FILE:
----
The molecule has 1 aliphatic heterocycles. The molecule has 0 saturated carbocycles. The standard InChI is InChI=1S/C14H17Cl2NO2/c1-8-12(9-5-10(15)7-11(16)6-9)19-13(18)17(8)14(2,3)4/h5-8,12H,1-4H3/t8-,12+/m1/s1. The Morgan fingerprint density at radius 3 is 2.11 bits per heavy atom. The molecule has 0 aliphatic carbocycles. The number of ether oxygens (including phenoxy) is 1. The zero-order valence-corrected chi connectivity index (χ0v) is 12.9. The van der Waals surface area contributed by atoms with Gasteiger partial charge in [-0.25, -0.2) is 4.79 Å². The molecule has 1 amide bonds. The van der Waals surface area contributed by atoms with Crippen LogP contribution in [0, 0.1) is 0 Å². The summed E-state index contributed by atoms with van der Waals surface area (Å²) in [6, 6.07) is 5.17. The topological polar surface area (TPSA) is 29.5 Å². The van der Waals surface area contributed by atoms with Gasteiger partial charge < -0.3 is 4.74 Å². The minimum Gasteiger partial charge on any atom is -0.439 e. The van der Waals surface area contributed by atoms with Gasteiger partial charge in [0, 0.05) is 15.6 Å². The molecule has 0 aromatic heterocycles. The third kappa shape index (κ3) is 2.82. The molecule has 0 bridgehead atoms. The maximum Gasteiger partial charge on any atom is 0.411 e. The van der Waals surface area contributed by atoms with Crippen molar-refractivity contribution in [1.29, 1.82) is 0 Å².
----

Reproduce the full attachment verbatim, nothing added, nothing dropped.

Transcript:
The molecule has 1 aliphatic heterocycles. The molecule has 0 saturated carbocycles. The standard InChI is InChI=1S/C14H17Cl2NO2/c1-8-12(9-5-10(15)7-11(16)6-9)19-13(18)17(8)14(2,3)4/h5-8,12H,1-4H3/t8-,12+/m1/s1. The Morgan fingerprint density at radius 3 is 2.11 bits per heavy atom. The molecule has 0 aliphatic carbocycles. The number of ether oxygens (including phenoxy) is 1. The zero-order valence-corrected chi connectivity index (χ0v) is 12.9. The van der Waals surface area contributed by atoms with Gasteiger partial charge in [-0.25, -0.2) is 4.79 Å². The molecule has 1 amide bonds. The van der Waals surface area contributed by atoms with Crippen LogP contribution in [0, 0.1) is 0 Å². The summed E-state index contributed by atoms with van der Waals surface area (Å²) in [6, 6.07) is 5.17. The topological polar surface area (TPSA) is 29.5 Å². The van der Waals surface area contributed by atoms with Gasteiger partial charge < -0.3 is 4.74 Å². The minimum Gasteiger partial charge on any atom is -0.439 e. The van der Waals surface area contributed by atoms with Gasteiger partial charge in [0, 0.05) is 15.6 Å². The molecule has 0 aromatic heterocycles. The third kappa shape index (κ3) is 2.82. The molecule has 0 bridgehead atoms. The maximum Gasteiger partial charge on any atom is 0.411 e. The van der Waals surface area contributed by atoms with Crippen molar-refractivity contribution in [1.29, 1.82) is 0 Å².